[Marxism] Why the Russia-Trump Collusion Conspiracy Theory Isn’t Catching On

Mark Lause markalause at gmail.com
Fri Jul 27 06:09:35 MDT 2018


https://www.reuters.com/article/us-usa-trump-russia-cyber/u-s-indictments-show-technical-evidence-for-russian-hacking-accusations-idUSKBN1K32X1


On Fri, Jul 27, 2018 at 4:12 AM, Michael Marking via Marxism <
marxism at lists.csbs.utah.edu> wrote:

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>
> Yes! Where’s the real evidence?
>
> Crossing a thread line here, I agree with Louis Proyect, who wrote on
> Friday 2018.07.20, “Frankly, I don't care if Russia helped Trump get
> elected or not.” Nor am I convinced that a Clinton victory would have
> made much difference.
>
> Trump has performed a great service to the leadership and backers of
> both parties: he has provided a highly effective distraction. While
> various supporters and opponents have vociferously made their views
> known – and garnered a lot of media coverage in the process – the
> main event, the looting of the main body of the people, has gone or
> continued pretty much unnoticed in the press and among the people in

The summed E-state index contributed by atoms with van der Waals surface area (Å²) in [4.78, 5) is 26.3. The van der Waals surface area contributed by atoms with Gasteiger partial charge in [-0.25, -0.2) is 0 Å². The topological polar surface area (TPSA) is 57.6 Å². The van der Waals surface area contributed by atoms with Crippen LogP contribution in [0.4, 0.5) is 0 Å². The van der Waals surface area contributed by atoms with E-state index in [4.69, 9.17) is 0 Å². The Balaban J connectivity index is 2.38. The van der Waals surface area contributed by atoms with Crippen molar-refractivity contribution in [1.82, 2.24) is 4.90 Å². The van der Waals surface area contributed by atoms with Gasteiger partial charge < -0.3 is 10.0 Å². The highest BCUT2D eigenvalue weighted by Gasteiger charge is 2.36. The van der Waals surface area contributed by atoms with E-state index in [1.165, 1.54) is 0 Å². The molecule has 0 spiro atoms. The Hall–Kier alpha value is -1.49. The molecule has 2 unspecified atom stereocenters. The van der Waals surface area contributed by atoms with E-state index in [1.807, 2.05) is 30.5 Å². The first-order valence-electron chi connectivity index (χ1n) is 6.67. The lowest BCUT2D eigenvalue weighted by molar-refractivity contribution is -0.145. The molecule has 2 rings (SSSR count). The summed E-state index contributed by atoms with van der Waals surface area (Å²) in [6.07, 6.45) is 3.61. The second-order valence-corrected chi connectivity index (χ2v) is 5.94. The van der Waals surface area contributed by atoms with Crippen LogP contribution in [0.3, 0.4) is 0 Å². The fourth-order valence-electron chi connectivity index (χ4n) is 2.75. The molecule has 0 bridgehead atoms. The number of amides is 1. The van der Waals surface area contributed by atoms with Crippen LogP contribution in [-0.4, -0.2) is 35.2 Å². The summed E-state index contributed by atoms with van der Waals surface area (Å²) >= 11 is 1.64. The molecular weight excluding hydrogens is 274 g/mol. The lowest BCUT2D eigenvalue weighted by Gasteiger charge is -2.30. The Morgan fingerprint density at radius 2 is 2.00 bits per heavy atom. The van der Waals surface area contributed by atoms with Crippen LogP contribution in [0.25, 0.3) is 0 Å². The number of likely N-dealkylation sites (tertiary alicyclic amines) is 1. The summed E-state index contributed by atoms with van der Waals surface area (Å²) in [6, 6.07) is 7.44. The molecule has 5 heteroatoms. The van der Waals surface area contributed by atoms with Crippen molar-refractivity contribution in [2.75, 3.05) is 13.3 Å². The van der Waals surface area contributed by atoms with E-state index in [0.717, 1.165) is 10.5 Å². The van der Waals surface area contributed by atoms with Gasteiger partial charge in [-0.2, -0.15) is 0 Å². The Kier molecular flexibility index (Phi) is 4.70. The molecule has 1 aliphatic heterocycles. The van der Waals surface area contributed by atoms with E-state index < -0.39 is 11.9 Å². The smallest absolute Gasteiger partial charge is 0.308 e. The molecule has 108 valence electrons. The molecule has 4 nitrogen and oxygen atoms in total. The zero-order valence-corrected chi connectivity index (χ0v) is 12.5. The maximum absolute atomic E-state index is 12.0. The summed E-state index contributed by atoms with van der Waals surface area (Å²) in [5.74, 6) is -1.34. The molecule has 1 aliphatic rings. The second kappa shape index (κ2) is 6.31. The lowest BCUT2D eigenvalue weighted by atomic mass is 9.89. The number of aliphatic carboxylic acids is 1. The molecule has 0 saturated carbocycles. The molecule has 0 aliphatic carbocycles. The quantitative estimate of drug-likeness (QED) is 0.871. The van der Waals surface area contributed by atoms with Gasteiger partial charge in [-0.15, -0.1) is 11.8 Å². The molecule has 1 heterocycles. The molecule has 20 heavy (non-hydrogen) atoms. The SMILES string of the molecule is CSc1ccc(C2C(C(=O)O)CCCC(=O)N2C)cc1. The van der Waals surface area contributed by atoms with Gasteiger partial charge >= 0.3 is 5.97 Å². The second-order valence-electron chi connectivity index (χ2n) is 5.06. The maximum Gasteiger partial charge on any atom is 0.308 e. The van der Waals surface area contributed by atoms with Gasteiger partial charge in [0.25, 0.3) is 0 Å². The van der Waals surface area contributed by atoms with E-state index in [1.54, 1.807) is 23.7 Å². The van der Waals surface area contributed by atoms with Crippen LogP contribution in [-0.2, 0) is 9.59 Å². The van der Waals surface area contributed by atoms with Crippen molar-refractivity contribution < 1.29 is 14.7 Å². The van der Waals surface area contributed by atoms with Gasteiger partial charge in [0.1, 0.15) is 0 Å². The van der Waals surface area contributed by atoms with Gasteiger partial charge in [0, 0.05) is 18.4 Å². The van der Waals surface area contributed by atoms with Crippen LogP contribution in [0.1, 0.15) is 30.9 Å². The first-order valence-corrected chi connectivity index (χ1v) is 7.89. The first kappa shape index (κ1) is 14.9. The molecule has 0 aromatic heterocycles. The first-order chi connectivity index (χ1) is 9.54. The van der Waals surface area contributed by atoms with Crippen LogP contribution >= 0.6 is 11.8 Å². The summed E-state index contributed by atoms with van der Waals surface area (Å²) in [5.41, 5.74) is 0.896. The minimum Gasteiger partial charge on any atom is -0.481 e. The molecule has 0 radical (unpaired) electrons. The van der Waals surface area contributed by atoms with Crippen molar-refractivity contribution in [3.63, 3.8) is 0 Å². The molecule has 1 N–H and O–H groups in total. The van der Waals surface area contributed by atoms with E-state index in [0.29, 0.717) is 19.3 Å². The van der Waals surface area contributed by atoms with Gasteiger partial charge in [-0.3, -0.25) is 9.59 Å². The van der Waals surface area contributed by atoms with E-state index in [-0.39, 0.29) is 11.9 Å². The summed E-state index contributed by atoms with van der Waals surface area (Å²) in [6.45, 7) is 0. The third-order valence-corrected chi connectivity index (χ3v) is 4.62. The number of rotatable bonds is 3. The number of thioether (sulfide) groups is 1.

> the street. It’s all about tweets and abuse of expense accounts and
> Russian collusion, and not about the deeper story. Yes, Trump represents
> the ruling class, in the same way that a clown represents a circus. It
> doesn’t matter whether he does it intentionally or knowingly or not, but
> he does it anyway. He’s a great distraction.
>
> This whole matter of Russian collusion and the purloined DNC files
> serves as a good example, as a part of the distraction. Whether the
> collusion issue matters or not in the grand scheme of things, it has
> resulted in the insanity of just about everyone. Maybe I’m missing
> something here, so someone help me, but where is the evidence for any
> version of this story? I looked at the indictment: it has allegations,
> but no evidence. I looked at the DNI report: the same story. The gold
> standard for forensic evidence would be Clinton’s server, but, as Trump
> asked, where is it? (I doubt if Trump really comprehends the
> significance of his own question here.) Destruction of evidence is a
> crime, too, but does anyone care? I’m certainly not defending Trump